James Straiton, 62, had been shot dead while trying to foil a burglar who had broken into a neighbour’s house in Edinburgh Road, Carntyne.

Around 8.30pm on March 26, James and Annie Deaken had asked for his help suspecting someone had broken in while they were out.

Without a thought for his own safety he fetched his old police baton and went immediately to help.

Mr Deaken offered to climb in one of the rear windows and open the door from the inside, while Mr Straiton covered the front.

Once in the house Mr Deaken saw two men at the top of the stairs.

One was armed with two guns which he carried in both hands.

When the intruders tried to flee the house, Mr Deaken tried to block their escape.

The older of the two armed intruders opened fire but narrowly missed him.

There was a violent struggle and Mr Straiton hit the gunman on the head with his old police baton.

The blow knocked the intruder to his knees and in retaliation he shot Mr Straiton in the stomach.

Both burglars then ran off, leaving the retired police officer dying in the garden.

There had been two previous burglaries in the Dennistoun area involving a firearm where the intruder got in through a drainpipe. In one in Whitehill Drive, a bullet was fired to force open a door.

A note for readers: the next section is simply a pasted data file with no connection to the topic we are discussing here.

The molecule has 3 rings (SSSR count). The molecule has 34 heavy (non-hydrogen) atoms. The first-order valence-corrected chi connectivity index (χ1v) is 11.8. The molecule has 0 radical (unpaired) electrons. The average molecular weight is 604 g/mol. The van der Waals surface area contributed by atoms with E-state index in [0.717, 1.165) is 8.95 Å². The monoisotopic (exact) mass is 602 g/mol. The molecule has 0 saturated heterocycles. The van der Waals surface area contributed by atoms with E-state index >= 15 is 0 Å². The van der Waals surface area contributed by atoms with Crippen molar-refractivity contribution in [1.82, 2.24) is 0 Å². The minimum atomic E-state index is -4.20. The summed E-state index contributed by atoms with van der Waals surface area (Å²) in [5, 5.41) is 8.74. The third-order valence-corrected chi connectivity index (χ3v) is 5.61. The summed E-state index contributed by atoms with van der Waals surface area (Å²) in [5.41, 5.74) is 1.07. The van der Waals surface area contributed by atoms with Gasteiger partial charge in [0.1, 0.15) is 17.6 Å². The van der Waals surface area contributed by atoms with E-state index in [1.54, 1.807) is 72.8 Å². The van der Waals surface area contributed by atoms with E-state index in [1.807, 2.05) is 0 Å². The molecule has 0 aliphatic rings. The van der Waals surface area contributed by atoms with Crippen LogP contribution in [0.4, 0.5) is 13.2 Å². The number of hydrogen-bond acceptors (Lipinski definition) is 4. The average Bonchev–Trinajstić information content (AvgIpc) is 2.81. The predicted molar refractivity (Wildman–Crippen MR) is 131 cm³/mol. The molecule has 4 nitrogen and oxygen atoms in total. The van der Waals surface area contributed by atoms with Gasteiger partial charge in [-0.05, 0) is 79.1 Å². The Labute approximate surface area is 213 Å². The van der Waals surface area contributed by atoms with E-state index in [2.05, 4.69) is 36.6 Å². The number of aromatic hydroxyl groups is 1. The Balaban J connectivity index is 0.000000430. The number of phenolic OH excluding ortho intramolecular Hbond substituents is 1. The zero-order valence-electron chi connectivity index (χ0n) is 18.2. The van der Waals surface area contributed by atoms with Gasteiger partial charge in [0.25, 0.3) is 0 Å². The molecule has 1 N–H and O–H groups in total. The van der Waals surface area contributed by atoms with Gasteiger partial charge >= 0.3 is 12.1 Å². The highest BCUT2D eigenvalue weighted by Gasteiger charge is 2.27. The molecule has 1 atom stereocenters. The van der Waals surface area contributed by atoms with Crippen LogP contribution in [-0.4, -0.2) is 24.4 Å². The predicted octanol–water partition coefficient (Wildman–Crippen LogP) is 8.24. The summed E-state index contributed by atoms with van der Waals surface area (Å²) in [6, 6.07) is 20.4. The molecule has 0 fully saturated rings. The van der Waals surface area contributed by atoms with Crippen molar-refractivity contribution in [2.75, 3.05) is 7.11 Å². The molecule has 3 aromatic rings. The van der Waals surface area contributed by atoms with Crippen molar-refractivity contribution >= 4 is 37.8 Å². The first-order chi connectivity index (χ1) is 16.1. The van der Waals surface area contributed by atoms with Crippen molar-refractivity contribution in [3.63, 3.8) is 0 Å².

In the second in nearby Golfhill Drive, a gun was used to threaten the owner after he disturbed them.

Superintendent McIlwrick decided to search for criminals between the ages of 20 and 25 who had previously broken into homes using a drain pipe.

Their fingerprints could then be compared to a fingerprint which had been left at the scene of the Golfhill Drive break-in.

If they could get a match they would then have a credible suspect for the murder.

They quickly found one belonging to John Caldwell, a 20-year-old soldier, who lived in Bridgeton, Glasgow.

Caldwell stood trial at the High Court in Glasgow in June 1946 where he was found guilty and sentenced to hang.

Five years later, McIlwrick was made head of CID at the City of Glasgow Police at the rank of detective chief supt.